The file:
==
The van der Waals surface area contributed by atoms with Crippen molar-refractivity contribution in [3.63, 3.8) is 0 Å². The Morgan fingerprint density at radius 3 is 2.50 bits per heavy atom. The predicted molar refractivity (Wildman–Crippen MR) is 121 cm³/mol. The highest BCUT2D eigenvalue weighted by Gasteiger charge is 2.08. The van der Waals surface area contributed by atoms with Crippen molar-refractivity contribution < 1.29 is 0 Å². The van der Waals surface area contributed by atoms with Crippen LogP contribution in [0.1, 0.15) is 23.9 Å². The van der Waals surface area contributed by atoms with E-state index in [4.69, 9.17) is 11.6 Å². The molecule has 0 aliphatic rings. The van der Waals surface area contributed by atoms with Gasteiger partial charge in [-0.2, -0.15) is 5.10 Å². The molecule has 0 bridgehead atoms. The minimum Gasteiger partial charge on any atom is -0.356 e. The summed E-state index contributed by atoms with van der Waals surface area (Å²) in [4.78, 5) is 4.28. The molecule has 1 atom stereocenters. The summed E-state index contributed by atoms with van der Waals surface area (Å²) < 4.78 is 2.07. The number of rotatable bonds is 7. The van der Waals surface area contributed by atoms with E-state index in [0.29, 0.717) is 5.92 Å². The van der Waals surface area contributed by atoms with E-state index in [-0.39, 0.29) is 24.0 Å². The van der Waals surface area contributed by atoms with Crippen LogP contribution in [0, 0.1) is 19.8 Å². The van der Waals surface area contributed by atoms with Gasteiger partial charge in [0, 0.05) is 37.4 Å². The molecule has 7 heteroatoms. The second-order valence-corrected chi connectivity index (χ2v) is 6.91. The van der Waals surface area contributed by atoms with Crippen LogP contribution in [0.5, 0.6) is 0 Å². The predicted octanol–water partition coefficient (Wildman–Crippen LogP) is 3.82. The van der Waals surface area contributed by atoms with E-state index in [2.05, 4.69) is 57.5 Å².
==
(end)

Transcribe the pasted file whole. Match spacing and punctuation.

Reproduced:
The van der Waals surface area contributed by atoms with Crippen molar-refractivity contribution in [3.63, 3.8) is 0 Å². The Morgan fingerprint density at radius 3 is 2.50 bits per heavy atom. The predicted molar refractivity (Wildman–Crippen MR) is 121 cm³/mol. The highest BCUT2D eigenvalue weighted by Gasteiger charge is 2.08. The van der Waals surface area contributed by atoms with Crippen molar-refractivity contribution < 1.29 is 0 Å². The van der Waals surface area contributed by atoms with Crippen LogP contribution in [0.1, 0.15) is 23.9 Å². The van der Waals surface area contributed by atoms with E-state index in [4.69, 9.17) is 11.6 Å². The molecule has 0 aliphatic rings. The van der Waals surface area contributed by atoms with Gasteiger partial charge in [-0.2, -0.15) is 5.10 Å². The molecule has 0 bridgehead atoms. The minimum Gasteiger partial charge on any atom is -0.356 e. The summed E-state index contributed by atoms with van der Waals surface area (Å²) in [4.78, 5) is 4.28. The molecule has 1 atom stereocenters. The summed E-state index contributed by atoms with van der Waals surface area (Å²) < 4.78 is 2.07. The number of rotatable bonds is 7. The van der Waals surface area contributed by atoms with E-state index in [0.29, 0.717) is 5.92 Å². The van der Waals surface area contributed by atoms with E-state index in [-0.39, 0.29) is 24.0 Å². The van der Waals surface area contributed by atoms with Crippen LogP contribution in [0, 0.1) is 19.8 Å². The van der Waals surface area contributed by atoms with Gasteiger partial charge in [0, 0.05) is 37.4 Å². The molecule has 7 heteroatoms. The second-order valence-corrected chi connectivity index (χ2v) is 6.91. The van der Waals surface area contributed by atoms with Crippen LogP contribution in [0.5, 0.6) is 0 Å². The predicted octanol–water partition coefficient (Wildman–Crippen LogP) is 3.82. The van der Waals surface area contributed by atoms with E-state index in [2.05, 4.69) is 57.5 Å².